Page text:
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Bharat Bhasha: Navigating the Linguistic Mosaic of India

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  09-Feb-2024 | Tanmaya Kshirsagar



Introduction

The linguistic mosaic of India is an extremely diverse reality, manifested through the versatility of multiple languages, dialects and language families across the nation. All these language varieties and groups share some common features, stand out in some stark contrasts and have a unique story of origin. Common man is often oblivious to the richness of the diversity of this linguistic mosaic of India and the spirit it exudes. The term Bharat Bhasha, literally translates to ‘The spirit of the linguistic heritage of India’.

The Linguistic Survey of India conducted between 1894-1903, led by Sir George Abraham Grierson, reported 179 languages and 544 dialects spoken in India. The People’s Linguistic Survey of India (2010-2012) reported the existence of 780 languages (without making a distinction between language and dialect). The Ethnologue classified 447 languages in India. This data is a testimony to the inevitable need of understanding and navigating the extent of India’s linguistic diversities in an in-depth manner.

Defining Bharat Bhasha

Bharat Bhasha can be inferred as different ideas, like an official language, an inheritance, a mother tongue or an original language from which other languages have evolved. But, when perceived as a single identity, Bharat Bhasha is a concept that tries to capture the essence of the linguistic diversity and unity of India. It is not a single language, but a collective term for the various languages spoken by the people of India, who share a common history, culture, and heritage. Bharat bhasha reflects the idea that India is a nation of many languages, but one spirit.

Bharat bhasha is the voice of India, which expresses the aspirations, emotions, and values of its people in different languages, but with a common vision. It can also be defined as the soul of India, which connects the people of different regions, religions, and communities through the bond of language, literature, and art. Bharat bhasha is the identity of India, which showcases the richness, diversity, and beauty of its languages, and celebrates the unity in diversity of its people.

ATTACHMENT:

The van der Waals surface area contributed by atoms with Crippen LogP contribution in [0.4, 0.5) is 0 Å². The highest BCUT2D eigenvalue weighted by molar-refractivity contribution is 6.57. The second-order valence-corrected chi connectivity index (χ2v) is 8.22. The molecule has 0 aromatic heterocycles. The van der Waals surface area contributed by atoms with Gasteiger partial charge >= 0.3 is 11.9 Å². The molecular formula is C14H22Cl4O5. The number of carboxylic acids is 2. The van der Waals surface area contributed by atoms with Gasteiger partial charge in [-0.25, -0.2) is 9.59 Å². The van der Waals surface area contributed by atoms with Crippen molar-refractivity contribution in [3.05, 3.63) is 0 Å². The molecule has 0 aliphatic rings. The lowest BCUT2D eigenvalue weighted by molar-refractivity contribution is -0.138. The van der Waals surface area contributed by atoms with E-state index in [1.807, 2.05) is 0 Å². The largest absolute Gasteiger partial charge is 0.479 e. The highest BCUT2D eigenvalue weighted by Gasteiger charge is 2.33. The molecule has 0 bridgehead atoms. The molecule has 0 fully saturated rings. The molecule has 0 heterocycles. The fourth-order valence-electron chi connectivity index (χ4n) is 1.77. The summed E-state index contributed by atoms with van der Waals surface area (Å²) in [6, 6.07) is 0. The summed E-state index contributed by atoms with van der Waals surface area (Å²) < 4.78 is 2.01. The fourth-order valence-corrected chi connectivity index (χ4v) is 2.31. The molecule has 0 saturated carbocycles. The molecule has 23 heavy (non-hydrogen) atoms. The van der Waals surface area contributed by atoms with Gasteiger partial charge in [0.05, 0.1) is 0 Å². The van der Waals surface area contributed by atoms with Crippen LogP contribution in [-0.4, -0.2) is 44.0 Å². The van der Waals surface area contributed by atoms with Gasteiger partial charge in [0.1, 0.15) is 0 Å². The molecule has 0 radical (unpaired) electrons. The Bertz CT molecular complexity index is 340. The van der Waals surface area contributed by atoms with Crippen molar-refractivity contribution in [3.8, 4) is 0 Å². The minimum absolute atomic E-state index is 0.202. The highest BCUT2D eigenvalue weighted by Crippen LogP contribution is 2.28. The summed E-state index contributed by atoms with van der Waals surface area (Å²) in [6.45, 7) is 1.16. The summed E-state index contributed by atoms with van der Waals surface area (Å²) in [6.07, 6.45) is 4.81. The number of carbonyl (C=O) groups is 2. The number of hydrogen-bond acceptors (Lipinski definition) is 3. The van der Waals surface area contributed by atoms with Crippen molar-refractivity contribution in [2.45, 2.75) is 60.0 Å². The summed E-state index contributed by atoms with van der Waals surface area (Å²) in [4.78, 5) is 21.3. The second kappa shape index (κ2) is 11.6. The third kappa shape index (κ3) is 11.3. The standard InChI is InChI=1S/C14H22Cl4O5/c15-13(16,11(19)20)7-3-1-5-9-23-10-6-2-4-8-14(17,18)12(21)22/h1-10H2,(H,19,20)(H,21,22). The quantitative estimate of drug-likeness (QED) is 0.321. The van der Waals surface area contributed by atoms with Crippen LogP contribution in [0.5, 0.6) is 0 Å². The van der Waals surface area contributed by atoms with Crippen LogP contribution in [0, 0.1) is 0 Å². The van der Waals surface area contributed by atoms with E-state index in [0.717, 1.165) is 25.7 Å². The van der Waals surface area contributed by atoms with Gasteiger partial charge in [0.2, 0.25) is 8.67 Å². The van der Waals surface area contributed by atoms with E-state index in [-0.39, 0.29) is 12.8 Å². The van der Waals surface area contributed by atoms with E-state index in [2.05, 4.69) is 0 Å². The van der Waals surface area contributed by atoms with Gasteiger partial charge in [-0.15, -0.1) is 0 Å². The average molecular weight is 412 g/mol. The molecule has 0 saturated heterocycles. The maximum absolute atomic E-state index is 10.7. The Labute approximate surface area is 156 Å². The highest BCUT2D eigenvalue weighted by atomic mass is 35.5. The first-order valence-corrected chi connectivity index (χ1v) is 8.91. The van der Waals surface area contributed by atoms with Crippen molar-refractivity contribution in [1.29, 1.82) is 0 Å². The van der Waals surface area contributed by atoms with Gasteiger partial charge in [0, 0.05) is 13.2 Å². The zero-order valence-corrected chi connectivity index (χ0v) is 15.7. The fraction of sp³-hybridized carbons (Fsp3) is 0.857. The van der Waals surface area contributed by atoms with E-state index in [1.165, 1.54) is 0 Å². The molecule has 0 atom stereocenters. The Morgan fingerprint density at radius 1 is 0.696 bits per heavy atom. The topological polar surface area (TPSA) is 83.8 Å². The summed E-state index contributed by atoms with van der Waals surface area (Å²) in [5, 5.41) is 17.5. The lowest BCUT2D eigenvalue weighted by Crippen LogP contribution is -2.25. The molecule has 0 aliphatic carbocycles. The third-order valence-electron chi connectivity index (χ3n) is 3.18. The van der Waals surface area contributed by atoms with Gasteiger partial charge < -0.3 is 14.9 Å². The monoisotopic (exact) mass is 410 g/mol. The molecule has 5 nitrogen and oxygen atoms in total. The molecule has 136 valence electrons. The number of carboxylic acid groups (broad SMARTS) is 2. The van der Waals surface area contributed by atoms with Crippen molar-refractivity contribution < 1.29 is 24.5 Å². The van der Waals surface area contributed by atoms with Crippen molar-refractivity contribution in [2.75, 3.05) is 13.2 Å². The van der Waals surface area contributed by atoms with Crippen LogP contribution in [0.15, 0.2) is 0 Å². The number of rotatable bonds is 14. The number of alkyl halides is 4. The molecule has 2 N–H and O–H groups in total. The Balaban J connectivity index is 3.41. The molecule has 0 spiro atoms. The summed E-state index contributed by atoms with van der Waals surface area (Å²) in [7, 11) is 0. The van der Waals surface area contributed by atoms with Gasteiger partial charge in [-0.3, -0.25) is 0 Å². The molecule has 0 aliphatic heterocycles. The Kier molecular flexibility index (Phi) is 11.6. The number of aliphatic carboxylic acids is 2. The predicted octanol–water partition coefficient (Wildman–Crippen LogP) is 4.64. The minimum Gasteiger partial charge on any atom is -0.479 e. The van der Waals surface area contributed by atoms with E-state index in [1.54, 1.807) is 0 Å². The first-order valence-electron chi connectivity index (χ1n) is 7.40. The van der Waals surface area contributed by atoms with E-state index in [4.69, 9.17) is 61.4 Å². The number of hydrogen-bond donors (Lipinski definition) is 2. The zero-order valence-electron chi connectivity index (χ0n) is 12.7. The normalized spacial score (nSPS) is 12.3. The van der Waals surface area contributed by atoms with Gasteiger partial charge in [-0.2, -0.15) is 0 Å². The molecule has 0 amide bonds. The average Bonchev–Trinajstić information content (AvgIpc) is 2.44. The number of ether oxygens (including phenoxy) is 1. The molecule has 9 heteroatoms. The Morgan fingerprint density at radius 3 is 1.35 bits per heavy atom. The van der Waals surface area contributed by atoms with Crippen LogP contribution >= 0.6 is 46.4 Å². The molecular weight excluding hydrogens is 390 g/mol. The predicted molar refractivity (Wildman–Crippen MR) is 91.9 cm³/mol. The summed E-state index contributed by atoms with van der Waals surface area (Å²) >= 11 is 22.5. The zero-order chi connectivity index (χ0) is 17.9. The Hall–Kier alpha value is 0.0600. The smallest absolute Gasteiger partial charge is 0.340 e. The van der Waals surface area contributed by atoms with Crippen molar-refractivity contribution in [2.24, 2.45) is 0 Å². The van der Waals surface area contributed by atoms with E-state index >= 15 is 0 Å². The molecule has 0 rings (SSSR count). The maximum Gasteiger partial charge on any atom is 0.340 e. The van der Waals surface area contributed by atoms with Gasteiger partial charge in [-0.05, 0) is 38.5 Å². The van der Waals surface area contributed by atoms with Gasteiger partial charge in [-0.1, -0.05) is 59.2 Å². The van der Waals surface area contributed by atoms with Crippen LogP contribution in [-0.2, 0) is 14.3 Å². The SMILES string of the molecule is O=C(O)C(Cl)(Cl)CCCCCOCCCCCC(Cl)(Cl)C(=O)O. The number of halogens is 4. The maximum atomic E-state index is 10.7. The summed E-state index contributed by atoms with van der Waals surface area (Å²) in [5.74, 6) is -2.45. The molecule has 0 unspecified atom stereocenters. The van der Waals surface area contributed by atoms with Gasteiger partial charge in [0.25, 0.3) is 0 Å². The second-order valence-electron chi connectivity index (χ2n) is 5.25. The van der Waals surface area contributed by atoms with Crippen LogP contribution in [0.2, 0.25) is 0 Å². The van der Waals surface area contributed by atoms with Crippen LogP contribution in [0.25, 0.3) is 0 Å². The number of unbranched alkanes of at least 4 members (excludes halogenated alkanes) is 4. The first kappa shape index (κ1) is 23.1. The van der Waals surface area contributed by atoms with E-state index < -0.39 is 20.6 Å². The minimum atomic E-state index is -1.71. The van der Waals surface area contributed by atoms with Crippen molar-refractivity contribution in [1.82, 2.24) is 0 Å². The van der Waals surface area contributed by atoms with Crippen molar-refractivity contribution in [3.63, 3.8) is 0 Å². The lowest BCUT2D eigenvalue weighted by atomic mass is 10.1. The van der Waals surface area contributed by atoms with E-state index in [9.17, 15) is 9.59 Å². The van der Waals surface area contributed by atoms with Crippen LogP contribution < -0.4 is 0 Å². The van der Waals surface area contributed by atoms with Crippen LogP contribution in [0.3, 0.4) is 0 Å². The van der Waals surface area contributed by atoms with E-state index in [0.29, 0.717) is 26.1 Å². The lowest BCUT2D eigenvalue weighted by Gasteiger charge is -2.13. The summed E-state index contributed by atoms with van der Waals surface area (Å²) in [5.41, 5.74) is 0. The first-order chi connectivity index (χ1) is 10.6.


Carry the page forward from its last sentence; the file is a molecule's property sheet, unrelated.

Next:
Different Types of Linguistic Diversities

India is a country with a high degree of linguistic diversity, as it is home to speakers of different language families, such as Indo-Aryan, Dravidian, Austroasiatic, Sino-Tibetan, Tai-Kadai, and Andamanese. Below is a brief account of each language family and its distribution in India:

  • Indo-Aryan: This is the largest and most widely spoken language family in India, with about 33% of the population speaking an Indo-Aryan language. It belongs to the Indo-European family and the languages are mainly spoken in northern, central, and eastern India, as well as in Pakistan, Bangladesh, Nepal, and Sri Lanka. Some of the major Indo-Aryan languages are Hindi, Urdu, Bengali, Marathi, Gujarati, Punjabi, Sindhi, and Nepali.
  • Dravidian: This is the second largest distinct language family in India, with about 20% of the population speaking a Dravidian language. The Dravidian languages which are mainly spoken in southern and central India are Tamil, Telugu, Kannada, Malayalam, and Tulu.
  • Austroasiatic: This is a small but diverse language family, with about 8% of the population speaking an Austroasiatic language, mainly in eastern and central India, as well as in parts of Bangladesh, Nepal, and Myanmar. Some of the major Austroasiatic languages are Santali, Mundari, Ho, Khasi, and Munda.